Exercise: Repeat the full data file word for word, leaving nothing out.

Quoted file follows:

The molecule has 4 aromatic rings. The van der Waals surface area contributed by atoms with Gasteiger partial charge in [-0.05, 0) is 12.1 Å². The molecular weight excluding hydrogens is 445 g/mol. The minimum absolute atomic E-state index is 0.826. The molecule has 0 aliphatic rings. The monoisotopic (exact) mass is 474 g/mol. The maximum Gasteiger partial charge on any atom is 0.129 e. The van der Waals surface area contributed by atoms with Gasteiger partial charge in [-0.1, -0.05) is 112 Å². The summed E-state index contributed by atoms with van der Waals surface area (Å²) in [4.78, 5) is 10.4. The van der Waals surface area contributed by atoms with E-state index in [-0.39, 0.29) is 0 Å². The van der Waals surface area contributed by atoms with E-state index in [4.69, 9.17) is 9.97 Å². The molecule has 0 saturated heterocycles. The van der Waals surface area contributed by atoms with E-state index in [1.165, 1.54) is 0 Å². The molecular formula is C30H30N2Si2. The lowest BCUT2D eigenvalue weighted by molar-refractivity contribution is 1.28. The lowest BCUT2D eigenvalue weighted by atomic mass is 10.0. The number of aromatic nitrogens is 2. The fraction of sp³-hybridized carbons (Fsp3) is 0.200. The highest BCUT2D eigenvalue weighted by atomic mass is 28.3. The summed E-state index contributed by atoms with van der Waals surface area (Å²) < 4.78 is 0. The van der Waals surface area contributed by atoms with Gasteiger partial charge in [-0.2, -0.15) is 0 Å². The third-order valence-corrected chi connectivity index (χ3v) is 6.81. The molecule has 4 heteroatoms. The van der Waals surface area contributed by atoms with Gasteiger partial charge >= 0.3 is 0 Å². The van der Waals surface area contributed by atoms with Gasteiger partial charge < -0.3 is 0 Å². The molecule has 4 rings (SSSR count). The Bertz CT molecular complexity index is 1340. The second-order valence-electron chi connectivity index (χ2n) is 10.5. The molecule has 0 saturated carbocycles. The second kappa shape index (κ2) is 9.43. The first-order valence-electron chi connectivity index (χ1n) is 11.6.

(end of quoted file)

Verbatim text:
The molecule has 4 aromatic rings. The van der Waals surface area contributed by atoms with Gasteiger partial charge in [-0.05, 0) is 12.1 Å². The molecular weight excluding hydrogens is 445 g/mol. The minimum absolute atomic E-state index is 0.826. The molecule has 0 aliphatic rings. The monoisotopic (exact) mass is 474 g/mol. The maximum Gasteiger partial charge on any atom is 0.129 e. The van der Waals surface area contributed by atoms with Gasteiger partial charge in [-0.1, -0.05) is 112 Å². The summed E-state index contributed by atoms with van der Waals surface area (Å²) in [4.78, 5) is 10.4. The van der Waals surface area contributed by atoms with E-state index in [-0.39, 0.29) is 0 Å². The van der Waals surface area contributed by atoms with E-state index in [4.69, 9.17) is 9.97 Å². The molecule has 0 saturated heterocycles. The van der Waals surface area contributed by atoms with E-state index in [1.165, 1.54) is 0 Å². The molecular formula is C30H30N2Si2. The lowest BCUT2D eigenvalue weighted by molar-refractivity contribution is 1.28. The lowest BCUT2D eigenvalue weighted by atomic mass is 10.0. The number of aromatic nitrogens is 2. The fraction of sp³-hybridized carbons (Fsp3) is 0.200. The highest BCUT2D eigenvalue weighted by atomic mass is 28.3. The summed E-state index contributed by atoms with van der Waals surface area (Å²) < 4.78 is 0. The van der Waals surface area contributed by atoms with Gasteiger partial charge in [-0.2, -0.15) is 0 Å². The third-order valence-corrected chi connectivity index (χ3v) is 6.81. The molecule has 4 heteroatoms. The van der Waals surface area contributed by atoms with Gasteiger partial charge >= 0.3 is 0 Å². The van der Waals surface area contributed by atoms with Gasteiger partial charge < -0.3 is 0 Å². The molecule has 4 rings (SSSR count). The Bertz CT molecular complexity index is 1340. The second-order valence-electron chi connectivity index (χ2n) is 10.5. The molecule has 0 saturated carbocycles. The second kappa shape index (κ2) is 9.43. The first-order valence-electron chi connectivity index (χ1n) is 11.6.